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Diagnosis #1

History Finding(s)
Physical Exam Finding(s)

Diagnosis #2

History Finding(s)
Physical Exam Finding(s)


Diagnosis #3

History Finding(s)
Physical Exam Finding(s)

Diagnostic Study/Studies



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Doorway information:

Rachel Geller, a 40-year-old female, presents to the emergency room with complaints of right calf pain.

Vital Signs:

Blood Pressure: 122/70 mm Hg

Temperature: 100.0oF (37.8oC)

Heart Rate: 80/minute, regular

Respirations: 14/minute

Chief complaint Location: Right calf pain
Intensity: 7/10
Constant/Intermittent: Constant
Quality: Sharp & throbbing
Onset : 4 days ago, getting worse
Radiation: No
Associated symptoms: Some swelling, especially after work
Alleviating factors: Elevating my right leg & Ibuprofen
Aggravating factors:Stretching my leg out Putting pressure on my leg
Chest pain:No
Shortness of breath:No
History of varicose veins:No
Redness:Looked a little pink to me today
Fever:Last night my temperature was 99.7. I’ve been taking Ibuprofen.
Recent falls:No
Recent travel:I just came back from a business trip last week.
Recent immobilization:The flight was 10 hours
Past medical history:None
Medications:Birth control pills
Drug allergies:None
Past surgical history:2 C-sections, my kids are 4 and 6
Menstrual history, LMP:3 weeks ago, normal cycles
Family history:My Mom has high blood pressure.
Occupation:Pharmaceutical Sales
Alcohol use:Seldom, on holidays
Tobacco use:No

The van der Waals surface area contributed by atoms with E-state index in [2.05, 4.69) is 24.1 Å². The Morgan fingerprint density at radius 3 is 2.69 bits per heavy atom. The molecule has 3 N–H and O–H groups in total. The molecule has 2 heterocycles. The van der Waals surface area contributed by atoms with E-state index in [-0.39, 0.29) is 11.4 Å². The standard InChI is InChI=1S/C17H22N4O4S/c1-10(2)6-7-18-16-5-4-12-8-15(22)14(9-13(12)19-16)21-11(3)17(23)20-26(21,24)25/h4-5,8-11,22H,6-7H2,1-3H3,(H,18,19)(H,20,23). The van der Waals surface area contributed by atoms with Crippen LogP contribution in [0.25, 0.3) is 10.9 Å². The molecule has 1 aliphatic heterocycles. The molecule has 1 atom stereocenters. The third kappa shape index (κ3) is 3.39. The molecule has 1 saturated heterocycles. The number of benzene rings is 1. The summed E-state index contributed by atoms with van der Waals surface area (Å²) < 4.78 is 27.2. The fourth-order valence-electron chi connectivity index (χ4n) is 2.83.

Drug use:No
Sexual activity:With my spouse

Exam:

Cardiovascular: Auscultate heart, check pulses

Pulmonary: Auscultate lungs

Abdomen: Palpate, Auscultate

Rheumatology: Examine joints, Range of motion – right calf focus and compare with left calf

Extremities: Homans’ sign

Neurologic: Motor reflexes, sensory

Instructions

  1. Obtain a history pertinent to this patient’s problem.
  2. Perform a relevant physical examination (Do not perform a breast, pelvic/genital, corneal reflex, or rectal examination).
  3. Discuss your impressions and any initial plans with the patient.
  4. After leaving the room, complete your patient notes on the given form or computer.

Closing

Mrs. Geller, based on the information I’ve gathered, there is a chance you have a blood clot in your leg. Often times, people will develop
these clots due to risk factors such as long travel and certain medications like birth control pills. However, we cannot be sure of this until
we get further testing. There’s also a chance that it’s a skin infection, muscle strain, or even a cyst. If the tests do show a clot, then we
will need to start a medication right away that will thin your blood and dissolve the clot. I know this is a lot of information and seems scary,
but we will do everything to take good care of you. Do you have any questions for me?

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